Furyk praises Davis’ sportsmanship

Jim Furyk paid tribute to the sportsmanship of Brian Davis for making a penalty call that cost him the Verizon Heritage.

American Ryder Cup star Jim Furyk paid tribute to the sportsmanship of Brian Davis on Sunday night after the Englishman called a penalty on himself that cost him the chance of winning a maiden US PGA Tour title.
Furyk landed his second title in a month at the Verizon Heritage at Hilton Head Island, South Carolina, following a near three-year drought, but the 15th PGA Tour victory of his career came in bizarre circumstances after Davis had forced a sudden-death play-off with an unlikely 72nd hole birdie.
The pair went back to the 18th tee at Harbour Town Golf Links and Davis found himself in trouble after seeing his second shot bounce off some greenside rocks onto the beach, the ball resting amidst short reeds in a hazard area.
As American world number six Furyk stood over a five-foot putt for par, Davis decided to play from where his ball lay for his third shot rather than take a penalty drop and leave himself a chip for par.
He chipped onto the green and would have had to nail a monster putt to match the par Furyk would most likely have made, but the shot proved irrelevant as Davis called a penalty on himself for touching a loose impediment with his club during his back swing.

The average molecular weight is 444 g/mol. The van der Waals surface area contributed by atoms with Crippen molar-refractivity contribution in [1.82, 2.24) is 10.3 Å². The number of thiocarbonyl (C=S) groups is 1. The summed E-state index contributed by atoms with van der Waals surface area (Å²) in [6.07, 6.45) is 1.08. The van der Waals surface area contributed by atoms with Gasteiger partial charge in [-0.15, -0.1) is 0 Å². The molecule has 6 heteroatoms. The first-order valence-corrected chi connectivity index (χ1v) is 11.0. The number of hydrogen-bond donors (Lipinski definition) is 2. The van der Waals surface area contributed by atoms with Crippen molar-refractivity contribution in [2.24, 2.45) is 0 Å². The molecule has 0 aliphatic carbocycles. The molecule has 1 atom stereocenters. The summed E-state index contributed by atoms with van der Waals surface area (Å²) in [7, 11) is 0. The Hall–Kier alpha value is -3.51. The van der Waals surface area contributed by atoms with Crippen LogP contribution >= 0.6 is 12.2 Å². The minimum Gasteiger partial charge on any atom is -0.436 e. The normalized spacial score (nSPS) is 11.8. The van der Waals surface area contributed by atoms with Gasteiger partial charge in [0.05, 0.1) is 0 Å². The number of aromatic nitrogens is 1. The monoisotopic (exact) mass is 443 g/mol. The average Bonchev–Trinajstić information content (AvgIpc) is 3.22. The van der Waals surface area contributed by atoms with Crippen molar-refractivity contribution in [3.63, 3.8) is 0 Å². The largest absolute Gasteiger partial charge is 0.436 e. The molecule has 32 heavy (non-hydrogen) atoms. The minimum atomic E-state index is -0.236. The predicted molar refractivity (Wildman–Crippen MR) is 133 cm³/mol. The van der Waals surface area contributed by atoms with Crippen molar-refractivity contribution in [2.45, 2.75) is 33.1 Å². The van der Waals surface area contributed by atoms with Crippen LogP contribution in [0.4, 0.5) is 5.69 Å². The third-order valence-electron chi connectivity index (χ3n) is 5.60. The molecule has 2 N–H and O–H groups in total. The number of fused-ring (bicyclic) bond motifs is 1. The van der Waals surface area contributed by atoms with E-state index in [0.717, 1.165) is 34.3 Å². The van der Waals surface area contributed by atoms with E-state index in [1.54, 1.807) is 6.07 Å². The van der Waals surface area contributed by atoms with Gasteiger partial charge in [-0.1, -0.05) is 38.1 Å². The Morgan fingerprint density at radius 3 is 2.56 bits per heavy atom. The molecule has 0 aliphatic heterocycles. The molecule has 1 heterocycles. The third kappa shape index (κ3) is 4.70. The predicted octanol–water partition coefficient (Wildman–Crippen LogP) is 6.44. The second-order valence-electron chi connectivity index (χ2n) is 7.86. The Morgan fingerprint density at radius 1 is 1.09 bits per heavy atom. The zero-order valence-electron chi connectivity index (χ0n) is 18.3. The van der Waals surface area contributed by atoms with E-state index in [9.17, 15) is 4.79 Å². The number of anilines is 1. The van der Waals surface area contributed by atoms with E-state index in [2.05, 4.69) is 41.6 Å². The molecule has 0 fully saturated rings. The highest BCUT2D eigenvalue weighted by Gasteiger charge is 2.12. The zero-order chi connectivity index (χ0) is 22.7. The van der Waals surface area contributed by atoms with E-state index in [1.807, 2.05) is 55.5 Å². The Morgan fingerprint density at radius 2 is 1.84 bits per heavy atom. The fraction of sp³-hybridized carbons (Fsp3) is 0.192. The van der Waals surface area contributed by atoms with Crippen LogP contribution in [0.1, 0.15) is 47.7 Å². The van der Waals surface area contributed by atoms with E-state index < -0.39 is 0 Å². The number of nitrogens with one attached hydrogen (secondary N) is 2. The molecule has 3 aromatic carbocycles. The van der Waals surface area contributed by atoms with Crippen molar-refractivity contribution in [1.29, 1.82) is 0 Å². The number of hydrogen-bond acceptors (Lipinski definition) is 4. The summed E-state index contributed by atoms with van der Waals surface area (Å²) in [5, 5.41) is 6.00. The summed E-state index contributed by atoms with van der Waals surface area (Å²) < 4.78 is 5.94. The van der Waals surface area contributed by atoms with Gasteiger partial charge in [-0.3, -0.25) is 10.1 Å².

Davis informed PGA Tour rules chief Slugger White, who after consulting with colleagues determined there had been a breach of Rule 13.4 and a two-shot penalty was in order, leaving Furyk with a simple putt for victory.
“To have the tournament come down that way is definitely not the way I want to win the golf tournament,” Furyk said. “It’s obviously a tough loss for him, and I respect and admire what he did.
“To be there and be in the battle and have an opportunity to win the golf tournament, and then have to call a penalty on yourself has got to be extremely disappointing. I admire him for what he did.
“It’s a testament to our game and the people that play on the Tour, and that we have so many guys that do that.”
Furyk said the manner of the victory had made him feel a little uncomfortable.
“It’s just awkward to see it happen at such a key moment in a golf tournament. Awkward for him to lose that way, and a little awkward for me to win.
“Obviously I’m very happy to win but you almost don’t know how to react. I want to react to the crowd and kind of wave and let them know, that, hey, I’m excited, but I don’t want it to take away from Brian. It was an awkward moment, an awkward way to win.”
Davis, whose second place was his fourth runner-up finish in the last four seasons, said he had not felt his club brush the weeds.
“There was a little branch, one of the weed things sticking out, a big bunch,” Davis said.
“I didn’t feel it but I was pretty sure I saw something in the corner of my eye. So I asked Slugger to come over and check it on TV. And when he did check it on TV, I did indeed brush it on the way back, and the twig moved slightly, and obviously it was a two-stroke penalty.”
White, the PGA Tour tournament director and rules official, also credited Davis for his honesty.
“That will come back to him in spades, tenfold,” White said.
“In fact, on the putting green, after it was all said and done, I don’t know if Jim said, ‘are you sure?’ but Brian said, ‘I know I did. I could not have lived with myself if I had not called it on myself’. Brian’s class, first class.”